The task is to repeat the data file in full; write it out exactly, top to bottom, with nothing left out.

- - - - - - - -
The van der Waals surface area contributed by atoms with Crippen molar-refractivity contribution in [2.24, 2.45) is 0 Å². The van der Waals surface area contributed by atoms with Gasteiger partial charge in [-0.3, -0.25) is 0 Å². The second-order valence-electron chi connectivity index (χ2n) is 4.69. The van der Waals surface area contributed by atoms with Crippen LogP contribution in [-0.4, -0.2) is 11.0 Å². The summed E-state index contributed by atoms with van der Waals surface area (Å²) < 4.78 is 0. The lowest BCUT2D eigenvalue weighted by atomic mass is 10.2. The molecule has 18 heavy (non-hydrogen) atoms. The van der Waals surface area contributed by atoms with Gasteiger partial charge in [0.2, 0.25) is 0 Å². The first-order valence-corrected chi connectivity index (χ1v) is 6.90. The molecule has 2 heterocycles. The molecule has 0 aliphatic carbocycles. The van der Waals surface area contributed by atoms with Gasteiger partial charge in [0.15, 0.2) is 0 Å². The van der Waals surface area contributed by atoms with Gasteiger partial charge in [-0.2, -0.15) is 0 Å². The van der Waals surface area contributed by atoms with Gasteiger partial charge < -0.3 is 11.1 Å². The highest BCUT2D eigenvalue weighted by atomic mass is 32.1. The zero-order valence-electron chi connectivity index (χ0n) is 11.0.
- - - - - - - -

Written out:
The van der Waals surface area contributed by atoms with Crippen molar-refractivity contribution in [2.24, 2.45) is 0 Å². The van der Waals surface area contributed by atoms with Gasteiger partial charge in [-0.3, -0.25) is 0 Å². The second-order valence-electron chi connectivity index (χ2n) is 4.69. The van der Waals surface area contributed by atoms with Crippen LogP contribution in [-0.4, -0.2) is 11.0 Å². The summed E-state index contributed by atoms with van der Waals surface area (Å²) < 4.78 is 0. The lowest BCUT2D eigenvalue weighted by atomic mass is 10.2. The molecule has 18 heavy (non-hydrogen) atoms. The van der Waals surface area contributed by atoms with Gasteiger partial charge in [0.2, 0.25) is 0 Å². The first-order valence-corrected chi connectivity index (χ1v) is 6.90. The molecule has 2 heterocycles. The molecule has 0 aliphatic carbocycles. The van der Waals surface area contributed by atoms with Gasteiger partial charge in [0.15, 0.2) is 0 Å². The van der Waals surface area contributed by atoms with Gasteiger partial charge in [-0.2, -0.15) is 0 Å². The van der Waals surface area contributed by atoms with Gasteiger partial charge < -0.3 is 11.1 Å². The highest BCUT2D eigenvalue weighted by atomic mass is 32.1. The zero-order valence-electron chi connectivity index (χ0n) is 11.0.